On May 23, climber Nirmal Purja tweeted an image of a crowd atop Everest’s Hillary Step, near the summit. Subsequent, the news coverage of the photo, as well as the rise in deaths, suggested overcrowding was disproportionately to blame for this year’s death toll.

Here’s what he tweeted:

Nims summited Mt Everest at 05:30 am and Mt Lhotse at 15:45 pm despite heavy traffic on May 22, 2019, Wednesday. As a source said, Nirmal Purja wanted to break his own record of the fastest record of 10 hours 15 minutes for Mt Everest and Mt Lhotse, but due to the traffic, he could not beat own records. Later on, Mingma Dorchi Sherpa, 32, breaks his record climbing Mt Everest and Mt Lhotse on May 27 within 6 hours 1 minute.


Later, many national and international media rumored about the number of people dying on the Everest referring his photo of ‘Traffic Jam’.

On June 3, he posted on Instagram denying the death of climbers due to ‘traffic jam’. Here’s what he posted: “Certainly there has been a lot of debates, critics, and the blaming games about this pic which I took on Everest this year….. I was there managing the traffic for almost 90 minutes. Point to note, nobody lost their life or had any issues whilst we were there.’

 

View this post on Instagram

 

. I hear it ???. Certainly there has been a lot of debate , critics, and the blaming games about this pic which I took on Everest this year.( I know many big news agency didn’t gave the RIGHT CREDENTIALS) . Both climbers coming up and going down wanted to have the priority. Somebody had to step up to solve this issue or otherwise it was gonna go chaotic. I have never been phased out by the problems at extreme high altitude or in the operations I have been during my Special Forces Career. In-fact, I get outmost satisfaction in problem solving. I was there managing the traffic for almost 90 minutes. Point to note , nobody lost their life or had and issues whilst we were there. . . I strongly believe that the nature is for everyone and it’s not only for the rich and only who can afford. I personally think and belive the cost of the permits should remain the same . . This issues of over crowding can easily be resolved if the fixed lines are set before the end of April so the climbers have full month ( May ) to chose and pick when they would like to summit with much more leeway to play about. . To those who are thinking of climbing Everest in the future; please don’t take short cuts for your own safety ! If I’m honest, I do acclimatise a lot quicker than most of the human beings but when I first started mountaineering career in 2012: I started with ticking off 6000m then 7000m then 8000m peaks to experience how my body would react at those altitude. It’s more about knowing your own body and how would they react at different altitude more than anything else. . . . #nimsdai #believer #uksf #sbs? #projectpossible #14peaks7months #annapurna19 #gurkhas #sherpas #persistence #nolimits #humanendeavour #limitless #selfbelief #patron #determination #positivemindset #beliveinyourself #hamasteel #digi2al #antmiddleton #everence #summitoxygen #inmarsat #blackdiamond #everence #bremont #visitnepal2020 #elitehimalayanadventures #alwaysalittlehigher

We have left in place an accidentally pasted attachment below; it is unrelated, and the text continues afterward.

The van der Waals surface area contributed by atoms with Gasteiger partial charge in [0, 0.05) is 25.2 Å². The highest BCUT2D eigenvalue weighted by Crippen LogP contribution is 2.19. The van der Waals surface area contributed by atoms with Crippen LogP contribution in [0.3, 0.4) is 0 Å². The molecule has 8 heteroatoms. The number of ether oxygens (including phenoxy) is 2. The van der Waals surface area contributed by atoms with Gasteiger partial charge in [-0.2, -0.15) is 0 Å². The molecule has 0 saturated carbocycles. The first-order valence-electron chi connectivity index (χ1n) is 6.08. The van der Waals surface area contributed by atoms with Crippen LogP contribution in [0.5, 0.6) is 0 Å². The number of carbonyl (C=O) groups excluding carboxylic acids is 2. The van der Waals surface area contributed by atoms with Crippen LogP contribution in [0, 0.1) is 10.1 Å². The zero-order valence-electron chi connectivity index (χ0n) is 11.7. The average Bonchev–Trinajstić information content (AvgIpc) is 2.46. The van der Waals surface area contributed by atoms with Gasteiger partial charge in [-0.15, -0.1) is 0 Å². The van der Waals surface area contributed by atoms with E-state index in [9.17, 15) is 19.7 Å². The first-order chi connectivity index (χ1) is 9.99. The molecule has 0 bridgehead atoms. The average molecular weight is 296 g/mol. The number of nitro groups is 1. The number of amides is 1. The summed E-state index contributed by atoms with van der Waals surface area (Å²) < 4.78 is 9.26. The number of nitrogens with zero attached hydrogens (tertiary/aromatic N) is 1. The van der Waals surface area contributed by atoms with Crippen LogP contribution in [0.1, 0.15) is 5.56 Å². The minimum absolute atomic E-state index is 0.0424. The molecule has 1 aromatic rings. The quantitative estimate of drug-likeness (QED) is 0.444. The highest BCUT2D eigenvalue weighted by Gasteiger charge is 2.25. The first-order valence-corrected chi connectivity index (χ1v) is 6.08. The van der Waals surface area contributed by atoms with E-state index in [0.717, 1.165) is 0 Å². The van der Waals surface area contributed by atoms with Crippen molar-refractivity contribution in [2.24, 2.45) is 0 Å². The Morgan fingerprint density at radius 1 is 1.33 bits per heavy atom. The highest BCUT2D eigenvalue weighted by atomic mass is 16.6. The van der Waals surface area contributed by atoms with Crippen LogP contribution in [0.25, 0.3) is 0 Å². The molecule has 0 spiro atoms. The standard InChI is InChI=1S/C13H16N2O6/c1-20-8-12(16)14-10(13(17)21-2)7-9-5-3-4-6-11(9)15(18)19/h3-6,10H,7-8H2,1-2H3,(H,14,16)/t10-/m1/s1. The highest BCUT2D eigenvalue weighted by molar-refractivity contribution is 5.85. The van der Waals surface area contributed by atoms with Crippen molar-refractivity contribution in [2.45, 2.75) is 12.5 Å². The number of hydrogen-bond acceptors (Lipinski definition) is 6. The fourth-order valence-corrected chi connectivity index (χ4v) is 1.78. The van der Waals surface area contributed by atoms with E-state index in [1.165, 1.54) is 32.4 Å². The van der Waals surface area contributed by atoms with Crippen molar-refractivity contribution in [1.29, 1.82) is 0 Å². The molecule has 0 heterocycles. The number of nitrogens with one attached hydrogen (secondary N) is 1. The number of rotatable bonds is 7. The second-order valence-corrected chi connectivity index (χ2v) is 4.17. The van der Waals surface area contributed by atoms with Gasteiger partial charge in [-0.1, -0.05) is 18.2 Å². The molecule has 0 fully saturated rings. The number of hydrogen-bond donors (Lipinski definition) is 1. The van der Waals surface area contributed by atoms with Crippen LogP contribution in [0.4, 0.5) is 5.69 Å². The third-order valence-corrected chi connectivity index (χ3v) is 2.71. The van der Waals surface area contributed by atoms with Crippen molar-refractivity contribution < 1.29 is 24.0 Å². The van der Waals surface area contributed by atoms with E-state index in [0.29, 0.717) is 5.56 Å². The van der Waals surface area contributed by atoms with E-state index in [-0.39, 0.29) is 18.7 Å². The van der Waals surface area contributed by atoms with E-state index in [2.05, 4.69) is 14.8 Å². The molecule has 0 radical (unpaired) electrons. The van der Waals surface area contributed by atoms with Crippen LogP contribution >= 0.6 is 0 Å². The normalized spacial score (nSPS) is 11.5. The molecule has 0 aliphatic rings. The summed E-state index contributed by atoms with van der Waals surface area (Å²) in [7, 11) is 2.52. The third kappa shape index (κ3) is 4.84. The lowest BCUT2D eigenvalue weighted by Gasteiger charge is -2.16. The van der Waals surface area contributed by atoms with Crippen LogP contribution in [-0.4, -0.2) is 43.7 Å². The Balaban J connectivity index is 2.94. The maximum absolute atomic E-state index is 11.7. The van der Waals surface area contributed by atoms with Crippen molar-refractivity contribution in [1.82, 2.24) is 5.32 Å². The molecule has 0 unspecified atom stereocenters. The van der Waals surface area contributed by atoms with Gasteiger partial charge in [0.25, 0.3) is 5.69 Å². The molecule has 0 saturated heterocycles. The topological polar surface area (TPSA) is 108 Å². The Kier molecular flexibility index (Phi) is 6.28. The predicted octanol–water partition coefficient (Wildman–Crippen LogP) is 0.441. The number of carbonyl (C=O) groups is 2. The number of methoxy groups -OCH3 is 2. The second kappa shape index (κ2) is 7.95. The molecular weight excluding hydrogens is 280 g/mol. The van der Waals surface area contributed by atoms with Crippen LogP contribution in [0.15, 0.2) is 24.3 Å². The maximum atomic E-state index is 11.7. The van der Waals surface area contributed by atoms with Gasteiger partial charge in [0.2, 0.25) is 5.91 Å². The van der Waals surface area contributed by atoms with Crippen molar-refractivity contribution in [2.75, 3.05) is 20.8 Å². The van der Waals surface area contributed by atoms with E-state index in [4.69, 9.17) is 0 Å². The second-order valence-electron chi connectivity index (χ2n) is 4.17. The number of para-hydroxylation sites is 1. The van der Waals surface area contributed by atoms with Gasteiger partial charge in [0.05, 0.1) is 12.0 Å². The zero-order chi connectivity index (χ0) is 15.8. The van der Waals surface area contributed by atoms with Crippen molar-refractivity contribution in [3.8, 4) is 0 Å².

A post shared by Nirmal Purja MBE – Nimsdai (@nimsdai) on

Who died when?

May 16 Everest Seamus Sean Lawless 39 Irish Crevasse Fall
May 17 Everest Ravi Thakar Indian Altitude Related
May 22 Everest Anjali S Kulkarni 54 Indian Altitude Related
May 22 Everest Don Cash 54 American Health (heart attack)
May 23 Everest Kalpana Dash 52 Indian Altitude Related
May 23 Everest Ing ‘ Ernst’ Landgraf 65 Swiss Health (heart attack)
May 23 Everest Nihal Bagwan 25 Indian Altitude Related
May 24 Everest Kevin Hynes 56 Irish Altitude Related
May 24 Everest Dhruba Bista 32 Nepali Altitude Related
May 25 Everest Robin Haynes Fisher 44 British Altitude Related
May 27 Everest Christopher Jon Kulish 61 American Health (heart attack)

By looking at the above table, it is evident that only 2 people have been killed on May 22.

How many permits are issued for Mt Everest?

2019: Department of Tourism (DoT) had issued expedition permits to a total of 381 climbers. Out of 381, only 281 climbers along with 378 high-altitude workers successfully summited Mt Everest this spring.  (11 climbers died on the Everest)

2018: DoT issued 346 Everest climbing permits (5 died)

2017: DoT issued 366 members of 39 different expedition groups to scale the 8,848-metre summit. (5 died)
2016: DoT issued 289 climbing permits from 34 groups. (6 died)

Statistically, Mt. Everest is becoming safer primarily due to better gear, weather forecasting, and more people climbing with commercial operations,” says Alan Arnette.

“From 1923 to 1999: 170 people died on Everest with 1,169 summits or 14.5 percent. But the deaths drastically declined from 2000 to 2018 with 7,990 summits and 123 deaths, or 1.5 percent.”

Likewise, The Department of Tourism (DoT) has claimed that high-altitude sickness and other health reasons caused deaths on Mt Everest this spring season, not congestion.

“Our attention has been drawn to the wrong information about deaths on Everest conveyed by national and international media,” said Dandu Raj Ghimire, director general of DoT, adding ‘traffic jam’ did not cause deaths on Mt Everest.

According to Ghimire, the post-mortem reports of the deceased climbers have shown that they died due to high altitude sickness, weakness or adverse weather conditions.

In a statement issued on Monday, the DoT has stated that it had issued 366 expedition permits in 2017 and 346 expedition permits for Mt Everest in 2018 — not a huge difference compared to 381 permits issued this year for the highest peak.

“Hence, it is untrue that congestion killed the climbers on Mt Everest and we urge everyone not to be swayed by false information,” reads the statement.

Ghimire also expressed his dissatisfaction at the dissemination of such ‘wrong’ information in the international media.

“Such false news tarnishes our image and affects our mountaineering sector. Therefore, everyone should think twice before passing such misleading messages in the international platform,” he added.